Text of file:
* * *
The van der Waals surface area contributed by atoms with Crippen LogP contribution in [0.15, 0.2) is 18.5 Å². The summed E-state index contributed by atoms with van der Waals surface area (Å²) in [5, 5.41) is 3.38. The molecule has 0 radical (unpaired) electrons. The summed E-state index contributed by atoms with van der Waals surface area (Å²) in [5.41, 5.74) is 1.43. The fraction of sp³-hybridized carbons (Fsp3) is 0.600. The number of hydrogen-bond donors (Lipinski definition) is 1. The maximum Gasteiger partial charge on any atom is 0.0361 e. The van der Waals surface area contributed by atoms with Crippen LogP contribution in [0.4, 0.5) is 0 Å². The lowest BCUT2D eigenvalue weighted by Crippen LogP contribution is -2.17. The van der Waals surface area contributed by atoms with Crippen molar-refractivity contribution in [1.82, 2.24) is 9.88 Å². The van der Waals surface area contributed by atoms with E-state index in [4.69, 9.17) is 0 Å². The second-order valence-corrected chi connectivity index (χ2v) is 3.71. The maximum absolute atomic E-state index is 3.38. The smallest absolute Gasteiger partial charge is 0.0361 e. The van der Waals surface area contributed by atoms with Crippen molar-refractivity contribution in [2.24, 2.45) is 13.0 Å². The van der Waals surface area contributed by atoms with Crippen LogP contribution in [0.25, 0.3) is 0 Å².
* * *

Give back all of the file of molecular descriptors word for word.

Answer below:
The van der Waals surface area contributed by atoms with Crippen LogP contribution in [0.15, 0.2) is 18.5 Å². The summed E-state index contributed by atoms with van der Waals surface area (Å²) in [5, 5.41) is 3.38. The molecule has 0 radical (unpaired) electrons. The summed E-state index contributed by atoms with van der Waals surface area (Å²) in [5.41, 5.74) is 1.43. The fraction of sp³-hybridized carbons (Fsp3) is 0.600. The number of hydrogen-bond donors (Lipinski definition) is 1. The maximum Gasteiger partial charge on any atom is 0.0361 e. The van der Waals surface area contributed by atoms with Crippen LogP contribution in [0.4, 0.5) is 0 Å². The lowest BCUT2D eigenvalue weighted by Crippen LogP contribution is -2.17. The van der Waals surface area contributed by atoms with Crippen molar-refractivity contribution in [1.82, 2.24) is 9.88 Å². The van der Waals surface area contributed by atoms with E-state index in [4.69, 9.17) is 0 Å². The second-order valence-corrected chi connectivity index (χ2v) is 3.71. The maximum absolute atomic E-state index is 3.38. The smallest absolute Gasteiger partial charge is 0.0361 e. The van der Waals surface area contributed by atoms with Crippen molar-refractivity contribution in [2.24, 2.45) is 13.0 Å². The van der Waals surface area contributed by atoms with Crippen LogP contribution in [0.25, 0.3) is 0 Å².